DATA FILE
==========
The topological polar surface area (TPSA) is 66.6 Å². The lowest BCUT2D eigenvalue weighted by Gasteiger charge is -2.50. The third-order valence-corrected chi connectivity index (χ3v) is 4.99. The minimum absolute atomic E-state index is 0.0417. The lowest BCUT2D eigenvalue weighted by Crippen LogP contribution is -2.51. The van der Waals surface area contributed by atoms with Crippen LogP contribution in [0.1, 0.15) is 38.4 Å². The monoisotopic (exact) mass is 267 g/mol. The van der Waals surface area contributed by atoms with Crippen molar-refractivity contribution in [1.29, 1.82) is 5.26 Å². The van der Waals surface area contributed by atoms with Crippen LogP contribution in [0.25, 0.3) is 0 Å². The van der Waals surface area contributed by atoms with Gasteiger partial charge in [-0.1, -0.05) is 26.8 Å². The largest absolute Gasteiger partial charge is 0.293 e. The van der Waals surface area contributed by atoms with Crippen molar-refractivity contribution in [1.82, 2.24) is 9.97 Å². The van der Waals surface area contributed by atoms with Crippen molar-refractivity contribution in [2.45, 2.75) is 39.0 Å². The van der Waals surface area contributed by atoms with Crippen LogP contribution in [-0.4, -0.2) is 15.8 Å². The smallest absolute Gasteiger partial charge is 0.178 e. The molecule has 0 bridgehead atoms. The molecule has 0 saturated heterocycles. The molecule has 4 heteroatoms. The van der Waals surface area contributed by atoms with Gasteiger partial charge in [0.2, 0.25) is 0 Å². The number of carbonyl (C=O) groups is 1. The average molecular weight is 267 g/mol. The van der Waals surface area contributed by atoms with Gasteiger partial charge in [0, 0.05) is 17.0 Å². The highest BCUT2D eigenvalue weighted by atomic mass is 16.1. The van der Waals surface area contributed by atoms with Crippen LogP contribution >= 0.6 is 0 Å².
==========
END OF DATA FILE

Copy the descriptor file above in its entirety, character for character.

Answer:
The topological polar surface area (TPSA) is 66.6 Å². The lowest BCUT2D eigenvalue weighted by Gasteiger charge is -2.50. The third-order valence-corrected chi connectivity index (χ3v) is 4.99. The minimum absolute atomic E-state index is 0.0417. The lowest BCUT2D eigenvalue weighted by Crippen LogP contribution is -2.51. The van der Waals surface area contributed by atoms with Crippen LogP contribution in [0.1, 0.15) is 38.4 Å². The monoisotopic (exact) mass is 267 g/mol. The van der Waals surface area contributed by atoms with Crippen molar-refractivity contribution in [1.29, 1.82) is 5.26 Å². The van der Waals surface area contributed by atoms with Crippen LogP contribution in [0.25, 0.3) is 0 Å². The van der Waals surface area contributed by atoms with Gasteiger partial charge in [-0.1, -0.05) is 26.8 Å². The largest absolute Gasteiger partial charge is 0.293 e. The van der Waals surface area contributed by atoms with Crippen molar-refractivity contribution in [1.82, 2.24) is 9.97 Å². The van der Waals surface area contributed by atoms with Crippen molar-refractivity contribution in [2.45, 2.75) is 39.0 Å². The van der Waals surface area contributed by atoms with Crippen LogP contribution in [-0.4, -0.2) is 15.8 Å². The smallest absolute Gasteiger partial charge is 0.178 e. The molecule has 0 bridgehead atoms. The molecule has 0 saturated heterocycles. The molecule has 4 heteroatoms. The van der Waals surface area contributed by atoms with Gasteiger partial charge in [0.2, 0.25) is 0 Å². The number of carbonyl (C=O) groups is 1. The average molecular weight is 267 g/mol. The van der Waals surface area contributed by atoms with Gasteiger partial charge in [0, 0.05) is 17.0 Å². The highest BCUT2D eigenvalue weighted by atomic mass is 16.1. The van der Waals surface area contributed by atoms with Crippen LogP contribution >= 0.6 is 0 Å².